|Evolution in the News - February 2017|
|by Do-While Jones|
Do most scientists still believe in the theory of evolution?
This month’s Web Site of the Month describes a pro-evolution website that advocates defending evolutionism by attacking religion, twisting the definition of science, and philosophizing about Intelligent Design. It doesn’t present a scientific defense for the theory of evolution, and is largely fact-free (unless you count fake facts).
For example, one recommendation presented on that website is to,
|Impress that there is, in fact, near total consensus in the scientific community. Evolution is accepted by 99% of biologists.|
There is a footnote for that alleged fact, so we followed it to find out details about how the survey was conducted, and how the question was phrased. The footnote just went to a page of alleged misconceptions about evolution posted by some guy from Berkeley, none of which had anything to do with the percentage of biologists who believe in evolution. The footnote just gave the illusion of credibility.
So, we searched for real data on the Internet. We found this passage on the website of a radical pro-evolution political action group ironically called the National Center for Science Education [NCSE]. (In reality, they try to prevent science education by censoring the science curriculum.)
In the article, Brian Alters—a professor of science education then at McGill University, now at Chapman University, and then a member, now president, of NCSE’s board of directors—is quoted as saying, “While 99.9 percent of scientists accept evolution, 40 to 50 percent of college students do not accept evolution and believe it to be ‘just’ a theory.”
So I asked Alters about the quotation attributed to him. Seven years later, he doesn’t remember saying it, but he agrees that there was no “study” with that finding; the 99.9% figure, if he offered it, was just a rhetorical flourish, a colorful way of expressing the undoubted platitude that the vast majority of scientists accept evolution.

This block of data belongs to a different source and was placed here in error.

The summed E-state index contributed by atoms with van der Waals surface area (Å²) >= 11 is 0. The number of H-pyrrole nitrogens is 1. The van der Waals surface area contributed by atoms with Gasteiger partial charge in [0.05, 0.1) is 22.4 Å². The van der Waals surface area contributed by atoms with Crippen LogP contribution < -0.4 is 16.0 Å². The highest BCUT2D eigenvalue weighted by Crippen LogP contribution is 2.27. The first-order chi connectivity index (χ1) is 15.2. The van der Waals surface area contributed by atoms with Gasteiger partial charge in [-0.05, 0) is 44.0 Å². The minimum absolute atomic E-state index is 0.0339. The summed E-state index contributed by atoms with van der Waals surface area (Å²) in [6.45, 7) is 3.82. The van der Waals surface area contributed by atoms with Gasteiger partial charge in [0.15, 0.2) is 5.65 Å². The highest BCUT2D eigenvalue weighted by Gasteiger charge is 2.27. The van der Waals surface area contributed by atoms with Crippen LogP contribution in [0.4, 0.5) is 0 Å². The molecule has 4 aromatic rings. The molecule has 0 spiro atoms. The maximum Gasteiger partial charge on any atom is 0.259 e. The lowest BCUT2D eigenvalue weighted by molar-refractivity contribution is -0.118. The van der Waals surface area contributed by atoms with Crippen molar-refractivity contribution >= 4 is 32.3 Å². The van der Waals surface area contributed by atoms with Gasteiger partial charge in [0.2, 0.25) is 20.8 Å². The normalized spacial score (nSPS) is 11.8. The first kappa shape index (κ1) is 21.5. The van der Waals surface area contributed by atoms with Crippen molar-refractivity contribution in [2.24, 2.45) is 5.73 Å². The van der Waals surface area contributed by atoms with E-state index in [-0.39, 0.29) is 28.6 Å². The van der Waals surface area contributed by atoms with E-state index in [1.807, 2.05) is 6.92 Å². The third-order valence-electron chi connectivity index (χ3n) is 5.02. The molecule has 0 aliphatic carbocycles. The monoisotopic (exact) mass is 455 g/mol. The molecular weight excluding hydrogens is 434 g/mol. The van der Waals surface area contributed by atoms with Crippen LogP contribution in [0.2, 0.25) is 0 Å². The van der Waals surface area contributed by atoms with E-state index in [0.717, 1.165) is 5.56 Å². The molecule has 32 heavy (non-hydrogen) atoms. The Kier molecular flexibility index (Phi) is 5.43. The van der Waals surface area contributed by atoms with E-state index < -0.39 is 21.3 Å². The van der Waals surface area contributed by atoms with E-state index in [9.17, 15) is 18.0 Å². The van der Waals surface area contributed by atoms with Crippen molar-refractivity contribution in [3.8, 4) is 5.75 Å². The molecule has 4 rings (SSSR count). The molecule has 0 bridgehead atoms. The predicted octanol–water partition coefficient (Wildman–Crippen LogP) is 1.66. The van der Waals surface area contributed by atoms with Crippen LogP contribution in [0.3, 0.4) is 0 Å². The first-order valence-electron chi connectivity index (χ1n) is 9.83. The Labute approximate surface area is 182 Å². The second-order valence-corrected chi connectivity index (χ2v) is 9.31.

And it is indeed a platitude; Prothero wasn’t wrong. But he would have done better to find a better source. In 2009, a survey conducted by the Pew Research Center for the People & the Press found that “[n]early all scientists (97%) say humans and other living things have evolved over time.” There. Was that so hard? 1
Of course, living things evolve. We all agree with that! The question they didn’t ask scientists was, “Do you believe one species can give birth to another species?” That’s entirely different than the question they asked.
As reported by Newsweek: "By one count there are some 700 scientists with respectable academic credentials (out of a total of 480,000 U.S. earth and life scientists) who give credence to creation-science, the general theory that complex life forms did not evolve but appeared 'abruptly'."Martz & McDaniel 1987, p. 23 2
1987 was 30 years ago! That was nine years before we started publishing this newsletter. Hardly anybody had even heard of creation science back then. Just because scientists believed in evolution 30 years ago doesn’t mean they still believe it.
The closest thing we could find to a recent survey of scientists’ opinions about evolution in a peer-reviewed publication was a 2011 poll of science teachers. Granted, science teachers aren’t the same as professional biologists; but it is all we could find. Here is the result:
To be eligible for selection, teachers needed to be in a public school that included grades 9 and 10 and had to include “biology,” “life sciences,” or “AP biology” among their 1–6 job descriptors in the database. 3
The top line of the table tells it all. 13% say creation should be advocated, 28% say evolution should be advocated, and 60% say neither creation nor evolution should be advocated. If 99% of biologists believe evolution is true, why did 72% of science teachers say in 2011 that evolutionary biology should not be advocated in public schools?
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2 http://science.sciencemag.org/content/sci/suppl/ 2011/01/24/331.6016.404.DC1/Berkman.SOM.pdf